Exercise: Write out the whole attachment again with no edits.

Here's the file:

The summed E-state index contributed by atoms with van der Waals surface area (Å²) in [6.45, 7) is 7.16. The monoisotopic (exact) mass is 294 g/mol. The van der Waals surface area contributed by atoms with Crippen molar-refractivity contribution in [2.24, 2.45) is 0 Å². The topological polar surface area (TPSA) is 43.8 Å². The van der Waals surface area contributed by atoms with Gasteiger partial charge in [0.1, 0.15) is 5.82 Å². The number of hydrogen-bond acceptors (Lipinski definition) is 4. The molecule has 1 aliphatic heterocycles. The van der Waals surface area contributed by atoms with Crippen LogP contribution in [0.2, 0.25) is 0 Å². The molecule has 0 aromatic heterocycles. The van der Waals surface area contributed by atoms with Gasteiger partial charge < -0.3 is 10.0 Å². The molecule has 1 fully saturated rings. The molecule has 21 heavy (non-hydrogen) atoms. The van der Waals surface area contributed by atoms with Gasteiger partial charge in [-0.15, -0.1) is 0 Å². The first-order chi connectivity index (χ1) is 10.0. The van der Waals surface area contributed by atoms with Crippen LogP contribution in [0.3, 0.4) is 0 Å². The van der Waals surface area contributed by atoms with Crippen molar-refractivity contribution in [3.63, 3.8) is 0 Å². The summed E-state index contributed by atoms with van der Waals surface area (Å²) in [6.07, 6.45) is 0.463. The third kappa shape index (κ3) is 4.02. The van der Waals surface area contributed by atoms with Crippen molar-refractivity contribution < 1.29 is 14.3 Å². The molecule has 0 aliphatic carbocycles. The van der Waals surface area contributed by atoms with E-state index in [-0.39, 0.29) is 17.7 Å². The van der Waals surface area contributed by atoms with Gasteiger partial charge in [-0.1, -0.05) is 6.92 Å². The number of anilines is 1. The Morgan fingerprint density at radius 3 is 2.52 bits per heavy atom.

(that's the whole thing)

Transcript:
The summed E-state index contributed by atoms with van der Waals surface area (Å²) in [6.45, 7) is 7.16. The monoisotopic (exact) mass is 294 g/mol. The van der Waals surface area contributed by atoms with Crippen molar-refractivity contribution in [2.24, 2.45) is 0 Å². The topological polar surface area (TPSA) is 43.8 Å². The van der Waals surface area contributed by atoms with Gasteiger partial charge in [0.1, 0.15) is 5.82 Å². The number of hydrogen-bond acceptors (Lipinski definition) is 4. The molecule has 1 aliphatic heterocycles. The van der Waals surface area contributed by atoms with Crippen LogP contribution in [0.2, 0.25) is 0 Å². The molecule has 0 aromatic heterocycles. The van der Waals surface area contributed by atoms with Gasteiger partial charge < -0.3 is 10.0 Å². The molecule has 1 fully saturated rings. The molecule has 21 heavy (non-hydrogen) atoms. The van der Waals surface area contributed by atoms with Gasteiger partial charge in [-0.15, -0.1) is 0 Å². The first-order chi connectivity index (χ1) is 10.0. The van der Waals surface area contributed by atoms with Crippen LogP contribution in [0.3, 0.4) is 0 Å². The van der Waals surface area contributed by atoms with Crippen molar-refractivity contribution in [3.63, 3.8) is 0 Å². The summed E-state index contributed by atoms with van der Waals surface area (Å²) in [6.07, 6.45) is 0.463. The third kappa shape index (κ3) is 4.02. The van der Waals surface area contributed by atoms with Crippen molar-refractivity contribution < 1.29 is 14.3 Å². The molecule has 0 aliphatic carbocycles. The van der Waals surface area contributed by atoms with E-state index in [-0.39, 0.29) is 17.7 Å². The van der Waals surface area contributed by atoms with Gasteiger partial charge in [-0.1, -0.05) is 6.92 Å². The number of anilines is 1. The Morgan fingerprint density at radius 3 is 2.52 bits per heavy atom.